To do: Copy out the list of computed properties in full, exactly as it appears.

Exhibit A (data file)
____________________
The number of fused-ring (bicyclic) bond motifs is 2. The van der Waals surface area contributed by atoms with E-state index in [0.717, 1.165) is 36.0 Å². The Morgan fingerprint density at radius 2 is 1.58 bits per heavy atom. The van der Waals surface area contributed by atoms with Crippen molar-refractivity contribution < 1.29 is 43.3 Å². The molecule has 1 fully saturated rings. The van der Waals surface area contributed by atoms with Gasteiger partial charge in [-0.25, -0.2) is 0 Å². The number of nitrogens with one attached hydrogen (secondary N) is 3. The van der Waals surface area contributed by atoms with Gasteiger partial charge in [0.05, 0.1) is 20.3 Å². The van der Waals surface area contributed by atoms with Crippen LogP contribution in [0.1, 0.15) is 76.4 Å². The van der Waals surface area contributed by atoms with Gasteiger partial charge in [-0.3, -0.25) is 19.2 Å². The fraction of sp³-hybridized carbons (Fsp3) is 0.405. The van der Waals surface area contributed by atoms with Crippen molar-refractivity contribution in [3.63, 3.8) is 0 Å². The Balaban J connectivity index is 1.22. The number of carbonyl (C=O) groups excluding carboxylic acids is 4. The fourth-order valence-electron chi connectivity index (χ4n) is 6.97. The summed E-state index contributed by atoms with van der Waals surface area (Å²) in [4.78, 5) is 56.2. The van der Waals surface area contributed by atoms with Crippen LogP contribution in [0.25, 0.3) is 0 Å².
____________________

The number of fused-ring (bicyclic) bond motifs is 2. The van der Waals surface area contributed by atoms with E-state index in [0.717, 1.165) is 36.0 Å². The Morgan fingerprint density at radius 2 is 1.58 bits per heavy atom. The van der Waals surface area contributed by atoms with Crippen molar-refractivity contribution < 1.29 is 43.3 Å². The molecule has 1 fully saturated rings. The van der Waals surface area contributed by atoms with Gasteiger partial charge in [-0.25, -0.2) is 0 Å². The number of nitrogens with one attached hydrogen (secondary N) is 3. The van der Waals surface area contributed by atoms with Gasteiger partial charge in [0.05, 0.1) is 20.3 Å². The van der Waals surface area contributed by atoms with Crippen LogP contribution in [0.1, 0.15) is 76.4 Å². The van der Waals surface area contributed by atoms with Gasteiger partial charge in [-0.3, -0.25) is 19.2 Å². The fraction of sp³-hybridized carbons (Fsp3) is 0.405. The van der Waals surface area contributed by atoms with Crippen molar-refractivity contribution in [3.63, 3.8) is 0 Å². The Balaban J connectivity index is 1.22. The number of carbonyl (C=O) groups excluding carboxylic acids is 4. The fourth-order valence-electron chi connectivity index (χ4n) is 6.97. The summed E-state index contributed by atoms with van der Waals surface area (Å²) in [4.78, 5) is 56.2. The van der Waals surface area contributed by atoms with Crippen LogP contribution in [0.25, 0.3) is 0 Å².